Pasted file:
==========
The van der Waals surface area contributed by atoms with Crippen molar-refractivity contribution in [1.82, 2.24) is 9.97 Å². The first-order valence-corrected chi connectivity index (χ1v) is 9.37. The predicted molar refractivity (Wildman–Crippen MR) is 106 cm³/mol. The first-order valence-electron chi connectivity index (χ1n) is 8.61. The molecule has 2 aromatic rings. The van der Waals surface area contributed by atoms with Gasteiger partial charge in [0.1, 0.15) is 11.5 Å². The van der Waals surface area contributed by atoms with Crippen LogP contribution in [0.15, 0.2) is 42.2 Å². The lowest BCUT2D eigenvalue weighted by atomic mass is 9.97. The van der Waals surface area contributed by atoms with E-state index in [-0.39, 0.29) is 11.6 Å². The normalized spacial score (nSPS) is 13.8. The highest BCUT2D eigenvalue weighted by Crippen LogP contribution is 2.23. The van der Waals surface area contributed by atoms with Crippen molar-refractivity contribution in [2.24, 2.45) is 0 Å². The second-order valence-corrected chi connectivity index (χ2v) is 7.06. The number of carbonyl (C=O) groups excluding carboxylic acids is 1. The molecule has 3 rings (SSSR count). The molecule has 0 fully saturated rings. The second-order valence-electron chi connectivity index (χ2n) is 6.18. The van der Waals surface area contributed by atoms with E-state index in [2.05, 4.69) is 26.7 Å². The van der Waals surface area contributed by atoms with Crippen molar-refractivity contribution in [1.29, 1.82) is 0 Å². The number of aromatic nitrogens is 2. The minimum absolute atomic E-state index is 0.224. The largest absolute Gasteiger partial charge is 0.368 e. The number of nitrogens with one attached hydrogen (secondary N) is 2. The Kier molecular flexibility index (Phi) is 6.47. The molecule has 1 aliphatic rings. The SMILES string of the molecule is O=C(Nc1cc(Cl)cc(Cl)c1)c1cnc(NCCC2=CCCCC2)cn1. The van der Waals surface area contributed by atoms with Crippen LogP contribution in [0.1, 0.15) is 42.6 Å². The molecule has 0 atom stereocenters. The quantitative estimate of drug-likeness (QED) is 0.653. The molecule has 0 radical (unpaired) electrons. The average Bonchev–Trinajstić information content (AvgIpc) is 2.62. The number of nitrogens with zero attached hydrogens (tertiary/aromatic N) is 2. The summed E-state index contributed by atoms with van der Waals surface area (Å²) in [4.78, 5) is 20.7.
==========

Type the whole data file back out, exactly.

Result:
The van der Waals surface area contributed by atoms with Crippen molar-refractivity contribution in [1.82, 2.24) is 9.97 Å². The first-order valence-corrected chi connectivity index (χ1v) is 9.37. The predicted molar refractivity (Wildman–Crippen MR) is 106 cm³/mol. The first-order valence-electron chi connectivity index (χ1n) is 8.61. The molecule has 2 aromatic rings. The van der Waals surface area contributed by atoms with Gasteiger partial charge in [0.1, 0.15) is 11.5 Å². The van der Waals surface area contributed by atoms with Crippen LogP contribution in [0.15, 0.2) is 42.2 Å². The lowest BCUT2D eigenvalue weighted by atomic mass is 9.97. The van der Waals surface area contributed by atoms with E-state index in [-0.39, 0.29) is 11.6 Å². The normalized spacial score (nSPS) is 13.8. The highest BCUT2D eigenvalue weighted by Crippen LogP contribution is 2.23. The van der Waals surface area contributed by atoms with Crippen molar-refractivity contribution in [2.24, 2.45) is 0 Å². The second-order valence-corrected chi connectivity index (χ2v) is 7.06. The number of carbonyl (C=O) groups excluding carboxylic acids is 1. The molecule has 3 rings (SSSR count). The molecule has 0 fully saturated rings. The second-order valence-electron chi connectivity index (χ2n) is 6.18. The van der Waals surface area contributed by atoms with E-state index in [2.05, 4.69) is 26.7 Å². The van der Waals surface area contributed by atoms with Crippen molar-refractivity contribution in [1.29, 1.82) is 0 Å². The number of aromatic nitrogens is 2. The minimum absolute atomic E-state index is 0.224. The largest absolute Gasteiger partial charge is 0.368 e. The number of nitrogens with one attached hydrogen (secondary N) is 2. The Kier molecular flexibility index (Phi) is 6.47. The molecule has 1 aliphatic rings. The SMILES string of the molecule is O=C(Nc1cc(Cl)cc(Cl)c1)c1cnc(NCCC2=CCCCC2)cn1. The van der Waals surface area contributed by atoms with Crippen LogP contribution in [0.1, 0.15) is 42.6 Å². The molecule has 0 atom stereocenters. The quantitative estimate of drug-likeness (QED) is 0.653. The molecule has 0 radical (unpaired) electrons. The average Bonchev–Trinajstić information content (AvgIpc) is 2.62. The number of nitrogens with zero attached hydrogens (tertiary/aromatic N) is 2. The summed E-state index contributed by atoms with van der Waals surface area (Å²) in [4.78, 5) is 20.7.